Asian shares slipped on Thursday as investors’ worries over rising tensions between Washington and Beijing overcame hopes for more stimulus, after the United Sates ordered the closure of China’s consulate in Houston amid accusations of spying.
China said the order was an “unprecedented escalation” by Washington, and a source said Beijing was considering shutting the U.S. consulate in Wuhan in retaliation.
U.S. President Donald Trump said that other consulate closures were “always possible”.
After ticking higher earlier in the morning session, MSCI’s broadest index of Asian shares ex-Japan was last down 0.3%, weighed down by slumping Chinese stocks. The Shanghai benchmark dropped 1.67% following four days of gains.
Australian shares were flat and Hong Kong’s Hang Seng index reversed earlier gains to lose 0.08%.
Nikkei futures shed 0.13% to 22,755, with Japanese markets closed for a holiday.
S&P mini-futures slipped 0.08%.
Further escalation of Sino-U.S. tensions was increasingly likely, said Kay Van-Petersen, global macro strategist at Saxo Capital Markets in Singapore.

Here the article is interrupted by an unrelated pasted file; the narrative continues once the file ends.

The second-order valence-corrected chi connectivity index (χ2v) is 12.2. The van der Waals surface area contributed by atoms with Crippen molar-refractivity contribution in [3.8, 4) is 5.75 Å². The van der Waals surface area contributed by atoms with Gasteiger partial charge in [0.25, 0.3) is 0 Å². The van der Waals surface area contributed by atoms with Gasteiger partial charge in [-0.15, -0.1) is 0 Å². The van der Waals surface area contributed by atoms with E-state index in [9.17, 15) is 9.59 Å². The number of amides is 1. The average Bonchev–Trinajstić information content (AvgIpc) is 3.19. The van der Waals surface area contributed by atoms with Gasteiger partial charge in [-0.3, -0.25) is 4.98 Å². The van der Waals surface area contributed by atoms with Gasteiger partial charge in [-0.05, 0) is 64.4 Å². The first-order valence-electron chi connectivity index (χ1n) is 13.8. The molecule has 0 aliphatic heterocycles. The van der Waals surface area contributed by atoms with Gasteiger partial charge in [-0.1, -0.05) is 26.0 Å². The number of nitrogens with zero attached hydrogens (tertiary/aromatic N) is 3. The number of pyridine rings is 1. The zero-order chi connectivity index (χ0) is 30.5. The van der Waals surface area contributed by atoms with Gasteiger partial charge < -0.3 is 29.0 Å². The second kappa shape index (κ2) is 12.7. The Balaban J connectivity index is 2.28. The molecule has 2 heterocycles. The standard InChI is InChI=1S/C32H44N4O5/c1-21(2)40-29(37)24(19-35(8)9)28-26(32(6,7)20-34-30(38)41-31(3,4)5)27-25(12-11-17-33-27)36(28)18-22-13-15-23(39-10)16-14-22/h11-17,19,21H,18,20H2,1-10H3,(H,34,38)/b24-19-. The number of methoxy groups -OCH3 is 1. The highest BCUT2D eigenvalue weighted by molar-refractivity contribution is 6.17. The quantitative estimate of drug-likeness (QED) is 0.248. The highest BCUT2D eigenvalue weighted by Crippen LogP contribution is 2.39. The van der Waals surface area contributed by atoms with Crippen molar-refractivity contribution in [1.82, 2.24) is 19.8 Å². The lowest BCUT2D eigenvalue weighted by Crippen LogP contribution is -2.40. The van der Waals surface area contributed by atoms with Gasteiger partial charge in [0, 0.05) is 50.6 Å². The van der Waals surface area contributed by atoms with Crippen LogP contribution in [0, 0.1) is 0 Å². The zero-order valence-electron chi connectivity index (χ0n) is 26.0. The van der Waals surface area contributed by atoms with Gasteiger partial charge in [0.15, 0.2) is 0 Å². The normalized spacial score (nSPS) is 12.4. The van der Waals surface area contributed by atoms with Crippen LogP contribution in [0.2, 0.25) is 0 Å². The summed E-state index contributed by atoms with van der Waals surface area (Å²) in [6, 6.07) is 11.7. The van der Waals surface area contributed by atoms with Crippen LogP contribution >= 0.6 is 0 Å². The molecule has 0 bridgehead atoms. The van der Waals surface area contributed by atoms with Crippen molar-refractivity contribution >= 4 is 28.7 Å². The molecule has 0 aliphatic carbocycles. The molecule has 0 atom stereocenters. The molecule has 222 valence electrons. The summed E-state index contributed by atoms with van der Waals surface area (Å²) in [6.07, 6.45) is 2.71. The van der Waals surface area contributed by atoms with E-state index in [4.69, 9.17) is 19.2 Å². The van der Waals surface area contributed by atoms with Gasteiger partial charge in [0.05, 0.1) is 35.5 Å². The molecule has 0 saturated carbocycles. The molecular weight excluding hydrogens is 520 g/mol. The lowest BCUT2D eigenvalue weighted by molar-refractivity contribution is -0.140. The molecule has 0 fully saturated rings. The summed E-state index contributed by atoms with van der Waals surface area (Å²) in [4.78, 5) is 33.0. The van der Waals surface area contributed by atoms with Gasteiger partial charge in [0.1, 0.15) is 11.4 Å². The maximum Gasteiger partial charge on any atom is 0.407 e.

“The biggest near-term risk to me … is Trump going further and breaking on the Phase One deal,” he said.
But he said unprecedented stimulus measures to boost pandemic-battered economies would continue to provide structural support for riskier assets.
“The forces of liquidity are just unparalleled … we’re seeing what happened post the GFC, but we’re seeing it on steroids,” he said.
“It’s rare that you see both monetary and fiscal policy turned on, and then when they are they only turn on for a little bit.”
Hopes for another round of U.S. stimulus and strong corporate earnings boosted Wall Street overnight even as Republicans and Democrats remain far apart on how much to spend on the next round of coronavirus relief.
The Dow Jones Industrial Average rose 0.62%, the S&P 500 gained 0.57% and the Nasdaq Composite added 0.24%.
In commodity markets, spot gold fell 0.3% to $1,865.84 per ounce, but remained near a nine-year peak on Thursday, with prices up nearly 23% on the year. Investors have flocked to the safe-haven metal as they seek shelter from a potential reversal in U.S. equities.
Gold has been helped by a weak dollar, which remained in the doldrums near more than four-month lows on Thursday, easing 0.05% to 94.965. The greenback was flat against the yen at 107.14 and against the euro at $1.1568.
Oil was also little-changed, with U.S. crude flat at $41.90 a barrel and global benchmark Brent crude up one cent to $44.30 per barrel.